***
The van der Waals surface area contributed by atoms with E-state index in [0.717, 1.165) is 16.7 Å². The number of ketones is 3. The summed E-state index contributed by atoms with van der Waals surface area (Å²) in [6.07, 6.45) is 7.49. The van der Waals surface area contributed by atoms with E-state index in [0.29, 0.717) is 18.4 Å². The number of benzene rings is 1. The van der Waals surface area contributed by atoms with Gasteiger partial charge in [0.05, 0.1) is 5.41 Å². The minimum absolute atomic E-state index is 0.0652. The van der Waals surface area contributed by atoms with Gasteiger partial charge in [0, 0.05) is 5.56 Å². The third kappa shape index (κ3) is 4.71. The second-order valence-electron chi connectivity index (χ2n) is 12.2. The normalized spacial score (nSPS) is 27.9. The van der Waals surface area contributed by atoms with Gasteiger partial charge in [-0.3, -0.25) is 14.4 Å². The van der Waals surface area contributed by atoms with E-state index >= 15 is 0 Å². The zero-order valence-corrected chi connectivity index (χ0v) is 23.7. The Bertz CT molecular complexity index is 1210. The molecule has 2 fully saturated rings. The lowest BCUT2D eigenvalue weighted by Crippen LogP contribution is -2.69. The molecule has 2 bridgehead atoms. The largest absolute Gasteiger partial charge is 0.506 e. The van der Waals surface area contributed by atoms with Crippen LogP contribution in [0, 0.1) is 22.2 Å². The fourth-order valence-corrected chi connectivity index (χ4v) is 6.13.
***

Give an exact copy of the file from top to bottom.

The van der Waals surface area contributed by atoms with E-state index in [0.717, 1.165) is 16.7 Å². The number of ketones is 3. The summed E-state index contributed by atoms with van der Waals surface area (Å²) in [6.07, 6.45) is 7.49. The van der Waals surface area contributed by atoms with E-state index in [0.29, 0.717) is 18.4 Å². The number of benzene rings is 1. The van der Waals surface area contributed by atoms with Gasteiger partial charge in [0.05, 0.1) is 5.41 Å². The minimum absolute atomic E-state index is 0.0652. The van der Waals surface area contributed by atoms with Gasteiger partial charge in [0, 0.05) is 5.56 Å². The third kappa shape index (κ3) is 4.71. The second-order valence-electron chi connectivity index (χ2n) is 12.2. The normalized spacial score (nSPS) is 27.9. The van der Waals surface area contributed by atoms with Gasteiger partial charge in [-0.3, -0.25) is 14.4 Å². The van der Waals surface area contributed by atoms with E-state index >= 15 is 0 Å². The zero-order valence-corrected chi connectivity index (χ0v) is 23.7. The Bertz CT molecular complexity index is 1210. The molecule has 2 fully saturated rings. The lowest BCUT2D eigenvalue weighted by Crippen LogP contribution is -2.69. The molecule has 2 bridgehead atoms. The largest absolute Gasteiger partial charge is 0.506 e. The van der Waals surface area contributed by atoms with Crippen LogP contribution in [0, 0.1) is 22.2 Å². The fourth-order valence-corrected chi connectivity index (χ4v) is 6.13.